Maholm Over Halladay – Cubs 5, Phillies 1

Game Twenty – Cubs 5, Phillies 1
WP – Paul Maholm (2-2) LP – Roy Halladay (3-2) Save – Rafael Dolis (2)

wflag.jpgPaul Maholm outpitched Roy Halladay on Friday night and the Cubs began their difficult seven-game road trip on a positive note.

Paul Maholm picked up his second straight win after allowing one run on five hits without a walk and one strikeout in 6 1/3 innings. Maholm threw 100 pitches, 63 for strikes. After pitching his way out of a jam in the first, Maholm made only one mistake Friday night. Ty Wigginton’s solo homer in the seventh was the only blemish for Paul Maholm.

James Russell took over for Maholm in the seventh and recorded the final two outs. Rafael Dolis pitched two scoreless innings (one hit, no walks and no strikeouts) and earned his first big league save.

The offense did its job Friday night after appearing early on they would struggle to get hits much less runs. Roy Halladay sat down the first ten batters he faced. Halladay struck out the side in order in the second and Darwin Barney had the only hard hit ball the first time through the lineup.

Tony Campana (2-for-5 with two runs and a stolen base) notched the Cubs first hit, a bunt single to Ty Wigginton with one out in the fourth. Campana slid head first into the bag to avoid Wigginton’s tag. Campana swiped second on the first pitch to Starlin Castro (2-for-4 with a double, a RBI and a stolen base). Campana then scored on Castro’s bloop single to right.

Alfonso Soriano (1-for-4 with a RBI) drove in Campana with the Cubs’ second run in the sixth. Ian Stewart (1-for-4 with a double and a RBI) doubled in Bryan LaHair (1-for-3 with a walk and a run scored) in the sixth after he walked with one out.

The Cubs final two runs were scored in the ninth after Geovany Soto (0-for-2 with a run scored and two walks) worked a two-out walk. Reed Johnson (1-for-1 with a triple, a RBI and a run scored) tripled in Soto then Johnson scored on a single off the bat of David DeJesus (1-for-5 with a RBI).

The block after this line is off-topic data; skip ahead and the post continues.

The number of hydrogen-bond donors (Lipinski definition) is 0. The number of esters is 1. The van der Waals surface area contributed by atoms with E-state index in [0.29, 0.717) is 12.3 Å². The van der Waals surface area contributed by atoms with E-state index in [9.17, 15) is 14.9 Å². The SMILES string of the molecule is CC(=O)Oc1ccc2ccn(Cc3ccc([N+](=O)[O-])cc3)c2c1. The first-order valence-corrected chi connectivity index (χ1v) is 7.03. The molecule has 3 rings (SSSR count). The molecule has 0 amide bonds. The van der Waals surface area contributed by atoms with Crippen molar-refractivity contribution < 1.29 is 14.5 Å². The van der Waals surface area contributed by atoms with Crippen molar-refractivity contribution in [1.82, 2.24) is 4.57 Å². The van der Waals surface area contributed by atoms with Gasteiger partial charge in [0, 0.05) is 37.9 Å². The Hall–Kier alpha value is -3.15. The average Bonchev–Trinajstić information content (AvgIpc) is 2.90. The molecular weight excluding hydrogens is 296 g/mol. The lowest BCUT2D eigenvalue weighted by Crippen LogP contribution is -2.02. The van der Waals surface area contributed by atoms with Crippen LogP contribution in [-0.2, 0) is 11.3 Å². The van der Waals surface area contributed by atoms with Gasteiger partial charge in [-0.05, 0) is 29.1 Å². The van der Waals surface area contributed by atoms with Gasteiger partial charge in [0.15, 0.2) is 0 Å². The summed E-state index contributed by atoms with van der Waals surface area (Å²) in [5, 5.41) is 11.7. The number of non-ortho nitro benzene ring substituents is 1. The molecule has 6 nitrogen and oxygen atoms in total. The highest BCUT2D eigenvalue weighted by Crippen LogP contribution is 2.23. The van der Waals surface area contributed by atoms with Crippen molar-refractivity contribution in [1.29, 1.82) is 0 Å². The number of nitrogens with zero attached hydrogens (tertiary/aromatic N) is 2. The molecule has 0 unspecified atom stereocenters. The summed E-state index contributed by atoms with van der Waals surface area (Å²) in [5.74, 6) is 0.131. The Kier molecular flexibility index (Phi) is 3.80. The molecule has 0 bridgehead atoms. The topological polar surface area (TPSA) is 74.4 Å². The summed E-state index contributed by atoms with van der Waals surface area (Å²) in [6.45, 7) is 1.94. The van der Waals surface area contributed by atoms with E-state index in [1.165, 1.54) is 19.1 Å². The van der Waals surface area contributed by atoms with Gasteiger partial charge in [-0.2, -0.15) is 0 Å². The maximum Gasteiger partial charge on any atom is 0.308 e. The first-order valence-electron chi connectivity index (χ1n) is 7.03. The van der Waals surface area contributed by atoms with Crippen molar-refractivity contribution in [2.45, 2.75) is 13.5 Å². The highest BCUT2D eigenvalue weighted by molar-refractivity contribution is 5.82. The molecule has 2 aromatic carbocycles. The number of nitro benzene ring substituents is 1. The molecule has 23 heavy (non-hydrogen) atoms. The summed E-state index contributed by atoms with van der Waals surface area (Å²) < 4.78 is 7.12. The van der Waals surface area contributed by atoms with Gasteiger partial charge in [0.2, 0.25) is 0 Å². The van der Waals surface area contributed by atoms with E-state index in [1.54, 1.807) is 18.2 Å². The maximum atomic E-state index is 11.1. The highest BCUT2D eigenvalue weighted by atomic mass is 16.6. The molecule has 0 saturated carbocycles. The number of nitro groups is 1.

The Cubs managed only nine hits Friday night but they made them count. The Cubs were 4-for-8 with RISP and left six on base.

With Friday’s victory, the Cubs improved to 7-13 on the season …

Friday night’s game began as one would figure with Roy Halladay making quick work of the top of the Cubs lineup. Halladay retired the Cubs in order on just 11 pitches, eight for strikes, and the Cubs did not make solid contact in the first.

Paul Maholm worked his way in and out of trouble in the first … but did not allow any runs. Juan Pierre led off the bottom of the first with a tapper past the mound towards short. Castro could not make a play on Pierre, who can still run. Placido Polanco followed with a single to right (3-1 pitch). Pierre advanced to third with no outs.

To Maholm’s credit, he settled down and took advantage of a Phillies lineup without two of their big bats. Jimmy Rollins fouled out to Soto on a 3-2 pitch. Hunter Pence popped out to short (2-1 pitch) and Shane Victorino grounded out to third to end the inning. Maholm gave up two hits in the first on 21 pitches, 13 for strikes … but that was all.

Halladay struck out the side in the second … and the thoughts of a possible no hitter began to surface. The Cubs were at least working counts, just not making any contact.

Paul Maholm retired Ty Wigginton on a grounder to third to begin the second. Carlos Ruiz then reached on a ground rule double to center. Campana took a bad route when the ball left the bat and could not correct his mistake in time to make a catch. Freddy Galvis grounded out to second, Ruiz advanced to third but was stranded when Halladay grounded out to short. Maholm threw 37 pitches, 24 for strikes, over the first two innings.

The Cubs did nothing against Halladay in the third … nine up, nine down for Halladay but again his pitch count was adding up. Halladay threw 40 pitches over three innings, 27 for strikes.

Paul Maholm settled in and retired the Phillies in order in the third (47 pitches, 31 for strikes).

The Cubs not only broke up Halladay’s perfecto but also his no hitter and shutout in the fourth. And Tony Campana’s speed led to the game’s first run and appeared to rattle Halladay.